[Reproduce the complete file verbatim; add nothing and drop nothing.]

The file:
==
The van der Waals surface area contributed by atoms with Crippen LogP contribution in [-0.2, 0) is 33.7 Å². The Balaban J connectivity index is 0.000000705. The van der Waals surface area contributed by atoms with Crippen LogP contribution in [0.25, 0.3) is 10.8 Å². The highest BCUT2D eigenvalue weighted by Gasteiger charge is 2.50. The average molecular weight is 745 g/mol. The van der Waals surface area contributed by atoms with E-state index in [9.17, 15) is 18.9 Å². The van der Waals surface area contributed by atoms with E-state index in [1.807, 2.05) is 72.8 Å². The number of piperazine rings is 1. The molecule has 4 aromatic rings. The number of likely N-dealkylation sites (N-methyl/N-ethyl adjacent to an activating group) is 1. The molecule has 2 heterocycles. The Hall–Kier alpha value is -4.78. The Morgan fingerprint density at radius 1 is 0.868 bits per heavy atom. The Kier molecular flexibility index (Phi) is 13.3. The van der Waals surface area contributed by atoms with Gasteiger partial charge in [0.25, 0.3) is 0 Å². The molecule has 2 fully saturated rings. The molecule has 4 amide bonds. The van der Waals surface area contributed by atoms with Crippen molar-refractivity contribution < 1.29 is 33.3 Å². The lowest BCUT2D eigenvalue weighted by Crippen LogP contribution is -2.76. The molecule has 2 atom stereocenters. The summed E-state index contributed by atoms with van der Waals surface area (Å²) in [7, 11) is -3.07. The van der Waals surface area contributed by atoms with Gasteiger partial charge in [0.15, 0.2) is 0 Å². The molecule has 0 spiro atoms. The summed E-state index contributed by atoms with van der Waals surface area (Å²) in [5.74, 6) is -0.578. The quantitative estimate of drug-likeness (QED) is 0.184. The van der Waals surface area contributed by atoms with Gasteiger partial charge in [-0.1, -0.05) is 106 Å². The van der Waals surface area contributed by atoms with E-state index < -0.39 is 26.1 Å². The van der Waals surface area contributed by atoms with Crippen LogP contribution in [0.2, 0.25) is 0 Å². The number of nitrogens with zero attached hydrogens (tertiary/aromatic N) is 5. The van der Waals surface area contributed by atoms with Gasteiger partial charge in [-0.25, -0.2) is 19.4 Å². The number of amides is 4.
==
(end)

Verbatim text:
The van der Waals surface area contributed by atoms with Crippen LogP contribution in [-0.2, 0) is 33.7 Å². The Balaban J connectivity index is 0.000000705. The van der Waals surface area contributed by atoms with Crippen LogP contribution in [0.25, 0.3) is 10.8 Å². The highest BCUT2D eigenvalue weighted by Gasteiger charge is 2.50. The average molecular weight is 745 g/mol. The van der Waals surface area contributed by atoms with E-state index in [9.17, 15) is 18.9 Å². The van der Waals surface area contributed by atoms with E-state index in [1.807, 2.05) is 72.8 Å². The number of piperazine rings is 1. The molecule has 4 aromatic rings. The number of likely N-dealkylation sites (N-methyl/N-ethyl adjacent to an activating group) is 1. The molecule has 2 heterocycles. The Hall–Kier alpha value is -4.78. The Morgan fingerprint density at radius 1 is 0.868 bits per heavy atom. The Kier molecular flexibility index (Phi) is 13.3. The van der Waals surface area contributed by atoms with Gasteiger partial charge in [0.25, 0.3) is 0 Å². The molecule has 2 fully saturated rings. The molecule has 4 amide bonds. The van der Waals surface area contributed by atoms with Crippen molar-refractivity contribution < 1.29 is 33.3 Å². The lowest BCUT2D eigenvalue weighted by Crippen LogP contribution is -2.76. The molecule has 2 atom stereocenters. The summed E-state index contributed by atoms with van der Waals surface area (Å²) in [7, 11) is -3.07. The van der Waals surface area contributed by atoms with Gasteiger partial charge in [0.15, 0.2) is 0 Å². The molecule has 0 spiro atoms. The summed E-state index contributed by atoms with van der Waals surface area (Å²) in [5.74, 6) is -0.578. The quantitative estimate of drug-likeness (QED) is 0.184. The van der Waals surface area contributed by atoms with Gasteiger partial charge in [-0.1, -0.05) is 106 Å². The van der Waals surface area contributed by atoms with E-state index < -0.39 is 26.1 Å². The van der Waals surface area contributed by atoms with Crippen LogP contribution in [0.2, 0.25) is 0 Å². The number of nitrogens with zero attached hydrogens (tertiary/aromatic N) is 5. The van der Waals surface area contributed by atoms with Gasteiger partial charge in [-0.25, -0.2) is 19.4 Å². The number of amides is 4.